“It took an enormous amount of effort on the part of our people,” Bode said. “From our line workers to our management everyone put in long hours, working 12-hour shifts, working weekends, and our sales staff found new markets. The industry in total was heavily impacted by COVID and we were no exception. We had to run at reduced capacity for a while but we were able to make up for that over time. The food service industry dried up overnight when mandatory shutdowns were put in place, and food service is a big part of our base. We had to find new retail customers, and we did. Our international market is another facet of our business; we do ship to a lot of countries. We are trying to create a demand globally for our product by sharing our story about our roots and our quality product. This is the foundation of what Demkota is about.”
Area cattle producers interested in supplying beef to Demkota are encouraged to reach out to the company through their website, http://www.demkotaranchbeef.com.
“We are constantly sourcing new producer partners,” Bode said. “We respond to every message we receive. Someone from our cattle procurement department will be happy to come and look at your cattle, or for individuals looking at getting into the cattle business we can help them structure a new program to fit our needs. We don’t actively create partnerships between cow/calf producers and feedlots but, like most things in South Dakota, it’s a pretty small world. We know most of the larger feeders in the area and are happy to pass along contact information.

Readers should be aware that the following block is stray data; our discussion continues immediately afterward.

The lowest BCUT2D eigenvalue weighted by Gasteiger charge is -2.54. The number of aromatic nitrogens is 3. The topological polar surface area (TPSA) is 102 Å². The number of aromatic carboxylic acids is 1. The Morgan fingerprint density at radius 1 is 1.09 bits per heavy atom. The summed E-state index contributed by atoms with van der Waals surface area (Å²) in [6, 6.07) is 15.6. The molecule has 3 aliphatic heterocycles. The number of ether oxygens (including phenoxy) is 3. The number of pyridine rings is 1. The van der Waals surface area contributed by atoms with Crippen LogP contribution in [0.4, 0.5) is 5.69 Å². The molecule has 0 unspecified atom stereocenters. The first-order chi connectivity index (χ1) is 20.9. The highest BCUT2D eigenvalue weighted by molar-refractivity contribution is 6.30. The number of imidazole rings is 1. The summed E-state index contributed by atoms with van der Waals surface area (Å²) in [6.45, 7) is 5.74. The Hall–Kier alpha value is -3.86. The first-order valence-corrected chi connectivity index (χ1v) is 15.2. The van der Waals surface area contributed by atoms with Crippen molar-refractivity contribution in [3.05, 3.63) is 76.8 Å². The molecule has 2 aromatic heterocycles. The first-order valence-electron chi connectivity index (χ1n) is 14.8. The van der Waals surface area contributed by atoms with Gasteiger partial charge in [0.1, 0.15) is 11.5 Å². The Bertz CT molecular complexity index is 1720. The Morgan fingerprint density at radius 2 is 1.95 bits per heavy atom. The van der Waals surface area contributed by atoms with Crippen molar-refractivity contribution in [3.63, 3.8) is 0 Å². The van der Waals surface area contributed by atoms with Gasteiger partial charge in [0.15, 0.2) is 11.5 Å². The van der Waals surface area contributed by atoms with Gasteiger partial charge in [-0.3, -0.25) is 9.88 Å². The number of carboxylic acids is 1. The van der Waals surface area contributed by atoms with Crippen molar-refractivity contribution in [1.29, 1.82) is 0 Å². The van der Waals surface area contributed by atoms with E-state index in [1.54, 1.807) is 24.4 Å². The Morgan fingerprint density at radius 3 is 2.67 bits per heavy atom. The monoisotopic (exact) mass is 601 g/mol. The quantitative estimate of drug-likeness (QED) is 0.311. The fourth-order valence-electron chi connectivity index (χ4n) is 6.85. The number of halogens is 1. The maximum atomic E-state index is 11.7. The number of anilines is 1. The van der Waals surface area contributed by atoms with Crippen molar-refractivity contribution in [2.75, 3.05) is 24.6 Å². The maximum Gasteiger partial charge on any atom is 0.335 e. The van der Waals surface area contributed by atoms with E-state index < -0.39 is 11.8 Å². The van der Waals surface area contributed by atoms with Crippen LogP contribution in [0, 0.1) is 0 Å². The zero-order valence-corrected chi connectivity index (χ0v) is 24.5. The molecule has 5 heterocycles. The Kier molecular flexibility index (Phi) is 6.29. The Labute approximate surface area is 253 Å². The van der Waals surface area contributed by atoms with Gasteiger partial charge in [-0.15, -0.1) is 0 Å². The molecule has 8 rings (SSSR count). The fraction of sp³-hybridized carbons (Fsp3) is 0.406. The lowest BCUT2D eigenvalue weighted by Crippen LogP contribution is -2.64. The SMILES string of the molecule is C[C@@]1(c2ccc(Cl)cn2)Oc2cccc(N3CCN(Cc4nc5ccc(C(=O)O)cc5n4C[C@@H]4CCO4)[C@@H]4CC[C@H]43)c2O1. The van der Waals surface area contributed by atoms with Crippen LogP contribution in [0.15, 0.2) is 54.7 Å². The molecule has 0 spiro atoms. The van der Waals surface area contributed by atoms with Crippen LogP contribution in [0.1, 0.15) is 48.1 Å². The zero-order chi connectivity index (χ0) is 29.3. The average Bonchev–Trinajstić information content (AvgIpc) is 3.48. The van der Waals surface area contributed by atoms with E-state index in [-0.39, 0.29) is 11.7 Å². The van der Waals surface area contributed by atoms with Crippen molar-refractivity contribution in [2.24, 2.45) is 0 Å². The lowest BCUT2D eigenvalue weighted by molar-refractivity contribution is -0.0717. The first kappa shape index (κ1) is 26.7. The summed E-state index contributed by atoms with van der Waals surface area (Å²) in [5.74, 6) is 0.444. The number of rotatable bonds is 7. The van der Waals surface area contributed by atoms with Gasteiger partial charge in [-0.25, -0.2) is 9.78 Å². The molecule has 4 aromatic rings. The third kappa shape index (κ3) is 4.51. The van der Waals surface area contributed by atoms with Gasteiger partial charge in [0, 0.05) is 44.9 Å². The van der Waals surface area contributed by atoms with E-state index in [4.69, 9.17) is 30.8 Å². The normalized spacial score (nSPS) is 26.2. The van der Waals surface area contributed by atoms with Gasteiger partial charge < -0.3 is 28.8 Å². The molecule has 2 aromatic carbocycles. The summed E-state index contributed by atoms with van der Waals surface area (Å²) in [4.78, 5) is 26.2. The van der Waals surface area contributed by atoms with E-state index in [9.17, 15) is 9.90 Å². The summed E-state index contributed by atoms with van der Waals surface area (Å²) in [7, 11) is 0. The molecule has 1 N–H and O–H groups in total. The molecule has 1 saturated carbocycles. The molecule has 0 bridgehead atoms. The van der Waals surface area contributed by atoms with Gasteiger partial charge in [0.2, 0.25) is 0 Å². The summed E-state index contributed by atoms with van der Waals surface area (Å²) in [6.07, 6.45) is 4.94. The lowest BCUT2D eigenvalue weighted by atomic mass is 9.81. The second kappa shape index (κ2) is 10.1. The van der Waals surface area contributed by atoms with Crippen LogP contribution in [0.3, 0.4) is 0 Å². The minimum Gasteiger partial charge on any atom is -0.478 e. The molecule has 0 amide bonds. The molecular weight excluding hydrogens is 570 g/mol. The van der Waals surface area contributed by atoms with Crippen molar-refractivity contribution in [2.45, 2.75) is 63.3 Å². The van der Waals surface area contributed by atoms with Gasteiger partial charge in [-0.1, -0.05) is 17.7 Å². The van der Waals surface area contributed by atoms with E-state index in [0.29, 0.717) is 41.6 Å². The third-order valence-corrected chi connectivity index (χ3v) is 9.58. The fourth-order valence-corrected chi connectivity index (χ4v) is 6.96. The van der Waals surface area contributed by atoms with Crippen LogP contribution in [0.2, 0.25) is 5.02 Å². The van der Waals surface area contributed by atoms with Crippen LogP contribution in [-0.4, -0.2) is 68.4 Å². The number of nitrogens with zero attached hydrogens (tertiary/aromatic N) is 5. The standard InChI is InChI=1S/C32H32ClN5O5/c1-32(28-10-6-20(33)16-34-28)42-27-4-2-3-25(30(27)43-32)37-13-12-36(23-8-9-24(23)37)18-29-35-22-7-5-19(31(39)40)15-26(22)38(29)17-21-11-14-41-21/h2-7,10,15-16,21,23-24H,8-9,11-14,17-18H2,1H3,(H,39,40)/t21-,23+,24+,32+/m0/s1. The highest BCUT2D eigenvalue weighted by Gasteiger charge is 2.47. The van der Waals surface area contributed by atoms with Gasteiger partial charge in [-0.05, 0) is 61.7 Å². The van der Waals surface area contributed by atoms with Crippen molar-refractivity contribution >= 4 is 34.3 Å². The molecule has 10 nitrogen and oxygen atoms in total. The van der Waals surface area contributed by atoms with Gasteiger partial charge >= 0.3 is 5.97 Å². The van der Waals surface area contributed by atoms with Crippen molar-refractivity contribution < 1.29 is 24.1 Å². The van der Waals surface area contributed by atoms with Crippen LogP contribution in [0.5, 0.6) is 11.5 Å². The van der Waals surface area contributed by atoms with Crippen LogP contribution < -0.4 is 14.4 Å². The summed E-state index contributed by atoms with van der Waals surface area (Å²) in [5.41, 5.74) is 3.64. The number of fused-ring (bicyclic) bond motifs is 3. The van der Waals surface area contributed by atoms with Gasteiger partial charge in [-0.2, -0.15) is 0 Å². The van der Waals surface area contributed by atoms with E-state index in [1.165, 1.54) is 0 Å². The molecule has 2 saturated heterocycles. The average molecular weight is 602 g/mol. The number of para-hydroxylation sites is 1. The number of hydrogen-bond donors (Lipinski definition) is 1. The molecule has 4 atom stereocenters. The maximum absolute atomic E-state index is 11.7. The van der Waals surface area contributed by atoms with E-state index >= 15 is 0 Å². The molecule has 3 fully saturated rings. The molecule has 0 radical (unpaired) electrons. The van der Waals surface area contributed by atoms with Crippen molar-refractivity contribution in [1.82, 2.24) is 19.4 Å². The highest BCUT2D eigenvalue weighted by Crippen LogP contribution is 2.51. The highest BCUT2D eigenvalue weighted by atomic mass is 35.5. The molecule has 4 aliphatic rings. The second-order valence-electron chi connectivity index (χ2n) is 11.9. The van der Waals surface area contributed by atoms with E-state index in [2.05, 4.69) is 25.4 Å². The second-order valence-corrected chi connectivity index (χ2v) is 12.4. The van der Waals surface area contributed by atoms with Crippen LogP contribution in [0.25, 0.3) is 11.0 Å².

“We like to source our beef as local as we can, and we are always targeting quality. We have a multifaceted goal of bringing value to our customers while supporting farmers and ranchers and trying to show the rest of the world the two best things that come out of South Dakota and the area: corn and cattle. Whether producers finish their own calves or send them to a feedlot, a high-quality corn ration can turn calves and cull cows alike into great tasting beef. We know that cow/calf producers will always have cows they will cull, so about half of the animals we harvest are cows and half are younger animals.”
Demkota may control less than 1 percent of the market share in an industry where four large companies own 80 percent of that market, but they are making a big impact in their little corner of the world.
“The other part of the story that we’re trying to tell is that at the end of the day we make food,” Bode said. “In this industry we don’t talk a lot about what we do, and since we’re surrounded by fences and working behind closed doors in a big building with no windows for biosecurity reasons there is a negative perception of us. But ultimately we’re taking a product that comes in the door in an inedible state and we’re disassembling it so that it leaves as a great tasting, high quality meal that people can put in front of their children and spouse, whether it leaves here to go to retail at Ken’s, goes to a food service warehouse, or is exported. A lot of people are afraid of a career in the meat processing industry, but we’re working to change that. There are opportunities for all kinds of jobs at Demkota from knife workers to forklift operators to management; there are over two hundred jobs in this building and 40 percent of those jobs don’t require using a knife. We pay great wages and offer a great benefit package.”
Demkota Ranch Beef is proud to source and supply South Dakota beef. They’re also proud to be a part of the local economy.
“We are one of the largest employers in Brown County,” Bode said. “We have paid our employees over $100 million in payroll over the last two years. In that same timeframe we have purchased over $800 million worth of cattle from local farmers, ranchers and feeders. Sourcing our beef locally is not only meaningful, it also has a positive economic impact in the area for our employees and their families and our producers and their families. We feel that these things are pretty significant and we value these partnerships.”